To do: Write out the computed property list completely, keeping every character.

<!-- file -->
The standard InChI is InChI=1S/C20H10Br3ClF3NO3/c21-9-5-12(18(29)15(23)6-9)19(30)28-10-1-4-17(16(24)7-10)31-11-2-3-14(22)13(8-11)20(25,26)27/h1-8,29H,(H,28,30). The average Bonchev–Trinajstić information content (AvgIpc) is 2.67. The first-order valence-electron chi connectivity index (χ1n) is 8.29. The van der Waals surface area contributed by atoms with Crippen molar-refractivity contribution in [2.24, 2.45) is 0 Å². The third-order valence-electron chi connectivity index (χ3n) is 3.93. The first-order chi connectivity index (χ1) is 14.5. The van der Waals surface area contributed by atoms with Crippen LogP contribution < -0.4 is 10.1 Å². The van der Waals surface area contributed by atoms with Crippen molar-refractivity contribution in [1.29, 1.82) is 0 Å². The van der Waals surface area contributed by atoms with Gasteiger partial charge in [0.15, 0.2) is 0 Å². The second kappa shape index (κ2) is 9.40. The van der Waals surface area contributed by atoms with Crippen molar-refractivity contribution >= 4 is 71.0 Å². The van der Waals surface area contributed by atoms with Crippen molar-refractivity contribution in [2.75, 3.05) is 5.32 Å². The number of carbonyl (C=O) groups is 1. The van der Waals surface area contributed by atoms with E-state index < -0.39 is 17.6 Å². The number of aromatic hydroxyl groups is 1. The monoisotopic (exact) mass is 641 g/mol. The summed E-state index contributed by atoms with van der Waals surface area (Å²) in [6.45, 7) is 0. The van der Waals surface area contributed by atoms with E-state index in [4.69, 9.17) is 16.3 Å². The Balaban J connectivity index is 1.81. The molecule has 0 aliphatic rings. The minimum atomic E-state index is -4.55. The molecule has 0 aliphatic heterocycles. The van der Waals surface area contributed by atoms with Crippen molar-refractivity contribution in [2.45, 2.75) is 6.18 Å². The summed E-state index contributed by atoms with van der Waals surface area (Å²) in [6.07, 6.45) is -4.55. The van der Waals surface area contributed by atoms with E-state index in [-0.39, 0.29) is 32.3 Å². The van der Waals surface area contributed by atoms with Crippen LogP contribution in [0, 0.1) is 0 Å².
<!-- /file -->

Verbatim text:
The standard InChI is InChI=1S/C20H10Br3ClF3NO3/c21-9-5-12(18(29)15(23)6-9)19(30)28-10-1-4-17(16(24)7-10)31-11-2-3-14(22)13(8-11)20(25,26)27/h1-8,29H,(H,28,30). The average Bonchev–Trinajstić information content (AvgIpc) is 2.67. The first-order valence-electron chi connectivity index (χ1n) is 8.29. The van der Waals surface area contributed by atoms with Crippen molar-refractivity contribution in [2.24, 2.45) is 0 Å². The third-order valence-electron chi connectivity index (χ3n) is 3.93. The first-order chi connectivity index (χ1) is 14.5. The van der Waals surface area contributed by atoms with Crippen LogP contribution < -0.4 is 10.1 Å². The van der Waals surface area contributed by atoms with Crippen molar-refractivity contribution in [1.29, 1.82) is 0 Å². The van der Waals surface area contributed by atoms with Gasteiger partial charge in [0.15, 0.2) is 0 Å². The second kappa shape index (κ2) is 9.40. The van der Waals surface area contributed by atoms with Crippen molar-refractivity contribution >= 4 is 71.0 Å². The van der Waals surface area contributed by atoms with Crippen molar-refractivity contribution in [2.75, 3.05) is 5.32 Å². The number of carbonyl (C=O) groups is 1. The van der Waals surface area contributed by atoms with E-state index < -0.39 is 17.6 Å². The number of aromatic hydroxyl groups is 1. The monoisotopic (exact) mass is 641 g/mol. The summed E-state index contributed by atoms with van der Waals surface area (Å²) in [6.45, 7) is 0. The van der Waals surface area contributed by atoms with E-state index in [4.69, 9.17) is 16.3 Å². The Balaban J connectivity index is 1.81. The molecule has 0 aliphatic rings. The minimum atomic E-state index is -4.55. The molecule has 0 aliphatic heterocycles. The van der Waals surface area contributed by atoms with Crippen molar-refractivity contribution in [2.45, 2.75) is 6.18 Å². The summed E-state index contributed by atoms with van der Waals surface area (Å²) in [6.07, 6.45) is -4.55. The van der Waals surface area contributed by atoms with E-state index in [-0.39, 0.29) is 32.3 Å². The van der Waals surface area contributed by atoms with Crippen LogP contribution in [0, 0.1) is 0 Å².